More about Manon Flageat

Shreya Iyler

PhD Student at University of Nottingham

Abstract: Machine Learning and Feature Importance Techniques for Variable Selection in Bullous Pemphigoid Analysis

Bullous Pemphigoid (BP) is a chronic autoimmune skin disorder, necessitating advanced analytical techniques to discern underlying patterns and potential predictive factors.

This study employs supervised machine learning classifiers, including Random Forests and logistic regression, alongside innovative post-training interpretation methods, such as SHapley Additive exPlanations (SHAP) and Local Interpretable Model-agnostic Explanations (LIME), facilitates the identification of key features impacting BP positivity.

The 30 key features were then subjected to cluster analysis to identify sub-clusters in the BP population. Furthermore, cluster analysis methods, including K-Means, DBSCAN, and HDBSCAN, are applied to segment the dataset, revealing distinct groupings and underlying structures.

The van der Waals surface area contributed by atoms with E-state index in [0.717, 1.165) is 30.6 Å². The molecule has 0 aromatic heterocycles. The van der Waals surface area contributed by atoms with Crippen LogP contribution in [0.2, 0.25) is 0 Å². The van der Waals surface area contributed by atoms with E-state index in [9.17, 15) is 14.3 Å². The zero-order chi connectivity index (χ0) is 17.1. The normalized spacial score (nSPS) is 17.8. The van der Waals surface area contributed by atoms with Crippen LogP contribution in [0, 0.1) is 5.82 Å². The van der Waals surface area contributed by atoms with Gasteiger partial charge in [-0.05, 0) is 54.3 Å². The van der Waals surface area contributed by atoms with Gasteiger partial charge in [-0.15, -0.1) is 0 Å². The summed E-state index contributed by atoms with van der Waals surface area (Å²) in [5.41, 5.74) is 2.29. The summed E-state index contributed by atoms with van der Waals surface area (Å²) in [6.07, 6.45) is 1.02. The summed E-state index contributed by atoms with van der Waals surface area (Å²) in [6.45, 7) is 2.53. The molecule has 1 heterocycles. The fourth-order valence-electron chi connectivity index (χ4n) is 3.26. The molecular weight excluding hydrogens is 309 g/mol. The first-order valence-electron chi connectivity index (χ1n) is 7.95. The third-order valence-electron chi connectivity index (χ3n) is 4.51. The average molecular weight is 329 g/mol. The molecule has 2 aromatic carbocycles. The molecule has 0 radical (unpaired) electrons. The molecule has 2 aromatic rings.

Dimensionality reduction techniques like PCA and t-SNE aid in visualizing clustered data in lower dimensions.

The investigation uncovers six distinct clusters, each characterized by unique attributes and correlations, shedding light on potential outliers and noteworthy medication profiles.

Notably, the study underscores the significance of pivotal variables like “Penicillinase” and “Statins” in shaping cluster formations among BP patients, emphasizing the differential reliance on medications and vaccines for classification between BP populations and controls.